By Steve and Ann Toon | 28 August 2023
This is part three of a three part series on editing wildlife images. You can see part one here, and part two here.
We don’t use this a lot, but occasionally it’s handy to dampen down colours which appear unnaturally oversaturated, such as acid-yellow flowers. If you use a polarising filter, watch out for foliage turning electric-green, and adjust the hue and saturation to combat this effect.
Targeting specific colours can be an effective way of helping make your subject shine. If we’ve photographed a lion, with muted fur tones of yellow and brown, against a wet season grassy background, with verdant hues, we might drop the saturation of those greens so they are not out-competing the animal.
We might even reduce the luminance of the greens, to darken the background if the animal is a light-toned subject. As ever, subtlety is key.
Noise and sharpness
Once we’re happy with the image in Lightroom, we’ll finish it in Photoshop. We prefer to do our dust removal in Photoshop, using a combination of soft-edged Clone stamp and Healing brush tools.
If there’s any noise reduction needed, we do this in Photoshop, using the Topaz Denoise AI plug-in. Topaz is a very powerful tool, but noise reduction should only be used on images that really need it, rather than by default.
Overuse can give a plasticky effect, soften the image, and produce random artefacts, especially around highlights. We find the auto setting in Topaz far too strong and generally set a very low level of Reduce Noise, and the minimum level of sharpening possible.
As a rule we don’t sharpen our images before archiving them, other than occasionally applying a little local sharpening to, for example, an animal’s eyes if the focus was a tiny bit off. Overall image sharpening should be applied according to the intended use, an image for the web will need very different settings to an image which is to be printed.
So we export our images from Lightroom as 16 bit tiffs, do any necessary work in Photoshop, then save them for archiving as uncompressed 8 bit tiffs, with no sharpening applied.
Only when we come to use individual images for specific end purposes will we apply the appropriate amount of sharpening. We have Actions set up in Photoshop to batch resize and sharpen images for various uses including Facebook, Instagram, etc.
The final edit
When we’ve worked through a series of images and output them fully processed, we’ll do a final edit, comparing all our images and deleting any that don’t make the grade. Working as a couple allows us to give objective feedback on each other’s images and point out the shots, that if we’re truly honest with ourselves, don’t quite work.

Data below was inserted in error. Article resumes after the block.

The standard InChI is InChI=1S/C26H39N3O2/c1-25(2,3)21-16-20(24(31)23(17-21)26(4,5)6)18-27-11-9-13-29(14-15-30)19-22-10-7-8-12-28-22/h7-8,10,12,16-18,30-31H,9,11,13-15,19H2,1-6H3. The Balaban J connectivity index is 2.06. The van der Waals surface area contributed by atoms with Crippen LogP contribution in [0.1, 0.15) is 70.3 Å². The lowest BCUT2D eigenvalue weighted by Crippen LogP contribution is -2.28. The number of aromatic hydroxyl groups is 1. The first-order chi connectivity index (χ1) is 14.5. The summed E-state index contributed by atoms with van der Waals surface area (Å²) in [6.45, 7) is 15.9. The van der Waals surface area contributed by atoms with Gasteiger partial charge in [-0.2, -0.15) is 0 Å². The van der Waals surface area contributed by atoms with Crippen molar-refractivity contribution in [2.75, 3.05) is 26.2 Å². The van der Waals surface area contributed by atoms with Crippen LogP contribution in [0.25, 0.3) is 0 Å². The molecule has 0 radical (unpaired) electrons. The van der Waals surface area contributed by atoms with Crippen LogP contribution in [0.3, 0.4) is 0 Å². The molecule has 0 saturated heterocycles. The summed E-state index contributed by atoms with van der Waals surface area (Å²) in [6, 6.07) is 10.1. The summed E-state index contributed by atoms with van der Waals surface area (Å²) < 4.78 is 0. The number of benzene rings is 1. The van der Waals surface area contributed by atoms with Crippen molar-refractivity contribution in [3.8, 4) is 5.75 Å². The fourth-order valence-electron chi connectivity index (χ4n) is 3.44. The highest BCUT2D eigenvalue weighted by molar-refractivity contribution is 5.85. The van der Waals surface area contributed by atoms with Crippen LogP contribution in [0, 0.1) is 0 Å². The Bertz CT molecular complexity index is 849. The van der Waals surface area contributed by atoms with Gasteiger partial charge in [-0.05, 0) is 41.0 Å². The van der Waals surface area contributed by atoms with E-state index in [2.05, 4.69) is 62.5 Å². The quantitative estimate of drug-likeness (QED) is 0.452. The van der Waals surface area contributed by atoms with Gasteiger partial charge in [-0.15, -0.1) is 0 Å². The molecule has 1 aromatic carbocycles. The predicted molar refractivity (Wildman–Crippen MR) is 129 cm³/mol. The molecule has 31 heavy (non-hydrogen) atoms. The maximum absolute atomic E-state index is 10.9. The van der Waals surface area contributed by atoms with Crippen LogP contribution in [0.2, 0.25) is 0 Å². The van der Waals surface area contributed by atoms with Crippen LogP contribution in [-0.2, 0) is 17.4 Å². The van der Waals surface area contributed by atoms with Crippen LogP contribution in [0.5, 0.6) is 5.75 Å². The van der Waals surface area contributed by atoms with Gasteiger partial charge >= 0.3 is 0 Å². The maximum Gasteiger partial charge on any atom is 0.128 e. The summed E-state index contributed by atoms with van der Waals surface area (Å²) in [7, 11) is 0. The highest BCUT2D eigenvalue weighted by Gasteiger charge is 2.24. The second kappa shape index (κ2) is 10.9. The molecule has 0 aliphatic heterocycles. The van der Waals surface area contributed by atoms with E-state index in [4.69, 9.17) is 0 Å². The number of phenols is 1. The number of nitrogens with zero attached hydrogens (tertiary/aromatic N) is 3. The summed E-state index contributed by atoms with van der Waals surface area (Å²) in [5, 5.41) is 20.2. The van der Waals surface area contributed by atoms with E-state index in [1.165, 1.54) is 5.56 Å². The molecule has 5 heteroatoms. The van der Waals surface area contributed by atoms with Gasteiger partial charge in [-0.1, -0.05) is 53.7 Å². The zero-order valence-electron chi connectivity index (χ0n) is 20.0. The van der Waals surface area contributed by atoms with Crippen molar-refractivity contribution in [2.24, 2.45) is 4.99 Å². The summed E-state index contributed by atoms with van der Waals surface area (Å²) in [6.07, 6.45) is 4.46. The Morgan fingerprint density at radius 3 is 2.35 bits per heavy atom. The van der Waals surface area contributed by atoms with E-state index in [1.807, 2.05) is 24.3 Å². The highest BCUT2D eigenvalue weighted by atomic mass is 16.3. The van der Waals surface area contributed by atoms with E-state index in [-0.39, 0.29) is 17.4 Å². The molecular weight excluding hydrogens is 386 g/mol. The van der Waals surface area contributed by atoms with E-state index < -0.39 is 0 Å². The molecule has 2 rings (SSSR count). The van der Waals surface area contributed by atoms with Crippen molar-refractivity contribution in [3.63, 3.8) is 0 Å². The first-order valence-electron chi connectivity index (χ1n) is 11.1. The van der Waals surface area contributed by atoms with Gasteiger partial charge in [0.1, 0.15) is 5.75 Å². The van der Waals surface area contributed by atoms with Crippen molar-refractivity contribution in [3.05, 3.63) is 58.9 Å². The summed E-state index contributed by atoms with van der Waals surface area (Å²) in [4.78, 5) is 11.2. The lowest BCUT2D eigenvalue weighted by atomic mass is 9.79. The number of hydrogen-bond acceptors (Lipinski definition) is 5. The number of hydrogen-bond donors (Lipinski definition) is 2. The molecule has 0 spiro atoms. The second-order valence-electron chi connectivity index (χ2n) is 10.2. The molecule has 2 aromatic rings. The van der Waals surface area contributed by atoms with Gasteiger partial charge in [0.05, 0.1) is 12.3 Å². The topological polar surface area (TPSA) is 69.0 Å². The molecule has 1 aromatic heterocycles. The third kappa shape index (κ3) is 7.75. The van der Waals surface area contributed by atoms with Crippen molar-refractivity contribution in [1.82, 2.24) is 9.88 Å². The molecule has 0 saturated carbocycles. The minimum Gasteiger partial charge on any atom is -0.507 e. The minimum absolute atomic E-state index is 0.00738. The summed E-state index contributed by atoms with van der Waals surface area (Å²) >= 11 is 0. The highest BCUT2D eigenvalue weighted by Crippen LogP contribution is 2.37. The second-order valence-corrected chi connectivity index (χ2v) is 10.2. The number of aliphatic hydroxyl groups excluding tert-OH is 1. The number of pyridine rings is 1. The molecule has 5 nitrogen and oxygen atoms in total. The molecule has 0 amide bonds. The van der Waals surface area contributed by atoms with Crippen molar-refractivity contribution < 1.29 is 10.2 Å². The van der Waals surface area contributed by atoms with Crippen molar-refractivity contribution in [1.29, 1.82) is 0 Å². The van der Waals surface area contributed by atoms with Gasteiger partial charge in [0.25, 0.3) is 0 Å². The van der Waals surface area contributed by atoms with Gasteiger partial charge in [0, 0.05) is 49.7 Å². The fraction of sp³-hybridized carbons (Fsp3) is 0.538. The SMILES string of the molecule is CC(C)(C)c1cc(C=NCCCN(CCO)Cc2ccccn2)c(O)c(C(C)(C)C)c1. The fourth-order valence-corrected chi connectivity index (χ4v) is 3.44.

The final task is to keyword our images to make them searchable. We keyword our images individually in Photoshop, creating templates on the fly for use with multiple images of the same subject.
It’s a laborious, painstaking process but ensures we are happy each image is thoroughly and accurately keyworded with all the relevant metadata fields filled in.
It works for us, as we edit our shoots very hard and only keep a relatively small number of images, but If you’re dealing with lots of images it makes more sense to do your keywording in Lightroom, where you can apply relevant data to multiple images at a time. You can create sets of keywords in Lightroom which you can apply regularly, for different species, locations, etc.
Keywording is essential if you wish to submit your images to photo agencies, but it’s also valuable for your own uses, especially as your image archive grows.
Be thorough but relevant with your keywords, including the obvious info such as species’ common and scientific names, location, and behaviour, but also any relevant concept words, such as ‘fierce’ or ‘cute’.
We also include photo techniques, where relevant, such as ‘high key’ or ‘monochrome’.
This is useful if we’re looking for images to illustrate specific photographic approaches, perhaps for a slideshow or article. And don’t forget to include copyright and contact details in the metadata.
Once we’ve completed keywording, we’re finally ready to archive the images. We save the tiffs and RAW files on three different hard drives, plus a fourth kept off-site and updated every couple of months.
We also convert the images to high quality JPEGs and upload them to a cloud storage service, which means we can access them when we’re away from home, so long as we have internet access.
A final word
Perhaps more than most photographic genres, wildlife is unforgiving of excess in the digital darkroom.
With post-processing we’re generally aiming for a final image with a good range of tones and no clipping, natural colours, a complementary, but subdued background, and emphasis on the animal through the restrained enhancement of contrast and clarity, colour saturation and luminance, and differential focus effects.
But then sometimes we apply more radical transformations for creative effect and to push at the boundaries of the genre. Either way, there’s a balancing act to perform. The outcome should be like successful cosmetic surgery – the appearance enhanced, but no signs of the operation that produced it.